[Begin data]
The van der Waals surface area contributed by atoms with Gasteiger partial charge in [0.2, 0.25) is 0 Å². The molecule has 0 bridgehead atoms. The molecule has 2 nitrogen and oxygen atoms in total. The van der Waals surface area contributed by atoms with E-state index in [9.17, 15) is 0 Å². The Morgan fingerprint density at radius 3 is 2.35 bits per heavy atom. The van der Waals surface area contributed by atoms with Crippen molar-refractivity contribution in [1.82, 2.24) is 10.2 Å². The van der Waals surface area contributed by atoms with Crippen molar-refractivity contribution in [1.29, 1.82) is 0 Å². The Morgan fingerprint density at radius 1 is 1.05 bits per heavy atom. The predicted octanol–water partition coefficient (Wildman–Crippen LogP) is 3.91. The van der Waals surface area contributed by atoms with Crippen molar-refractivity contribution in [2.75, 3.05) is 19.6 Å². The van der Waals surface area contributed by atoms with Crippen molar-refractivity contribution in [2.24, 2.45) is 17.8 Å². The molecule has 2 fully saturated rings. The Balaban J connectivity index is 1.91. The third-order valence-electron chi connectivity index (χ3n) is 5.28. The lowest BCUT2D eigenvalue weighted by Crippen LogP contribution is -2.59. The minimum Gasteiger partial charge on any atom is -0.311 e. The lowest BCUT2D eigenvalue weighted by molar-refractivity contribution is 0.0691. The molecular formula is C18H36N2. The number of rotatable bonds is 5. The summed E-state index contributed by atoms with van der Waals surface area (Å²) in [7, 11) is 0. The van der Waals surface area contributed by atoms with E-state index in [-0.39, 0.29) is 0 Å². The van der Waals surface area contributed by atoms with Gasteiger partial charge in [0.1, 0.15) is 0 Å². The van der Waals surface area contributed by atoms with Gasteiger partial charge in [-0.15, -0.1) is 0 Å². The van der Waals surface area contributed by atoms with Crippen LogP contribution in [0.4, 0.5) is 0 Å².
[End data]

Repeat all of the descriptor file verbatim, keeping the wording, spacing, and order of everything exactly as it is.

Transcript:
The van der Waals surface area contributed by atoms with Gasteiger partial charge in [0.2, 0.25) is 0 Å². The molecule has 0 bridgehead atoms. The molecule has 2 nitrogen and oxygen atoms in total. The van der Waals surface area contributed by atoms with E-state index in [9.17, 15) is 0 Å². The Morgan fingerprint density at radius 3 is 2.35 bits per heavy atom. The van der Waals surface area contributed by atoms with Crippen molar-refractivity contribution in [1.82, 2.24) is 10.2 Å². The van der Waals surface area contributed by atoms with Crippen molar-refractivity contribution in [1.29, 1.82) is 0 Å². The Morgan fingerprint density at radius 1 is 1.05 bits per heavy atom. The predicted octanol–water partition coefficient (Wildman–Crippen LogP) is 3.91. The van der Waals surface area contributed by atoms with Crippen molar-refractivity contribution in [2.75, 3.05) is 19.6 Å². The van der Waals surface area contributed by atoms with Crippen molar-refractivity contribution in [2.24, 2.45) is 17.8 Å². The molecule has 2 fully saturated rings. The Balaban J connectivity index is 1.91. The third-order valence-electron chi connectivity index (χ3n) is 5.28. The lowest BCUT2D eigenvalue weighted by Crippen LogP contribution is -2.59. The minimum Gasteiger partial charge on any atom is -0.311 e. The lowest BCUT2D eigenvalue weighted by molar-refractivity contribution is 0.0691. The molecular formula is C18H36N2. The number of rotatable bonds is 5. The summed E-state index contributed by atoms with van der Waals surface area (Å²) in [7, 11) is 0. The van der Waals surface area contributed by atoms with E-state index in [-0.39, 0.29) is 0 Å². The van der Waals surface area contributed by atoms with Gasteiger partial charge in [0.1, 0.15) is 0 Å². The van der Waals surface area contributed by atoms with Gasteiger partial charge in [-0.15, -0.1) is 0 Å². The van der Waals surface area contributed by atoms with Crippen LogP contribution in [0.4, 0.5) is 0 Å².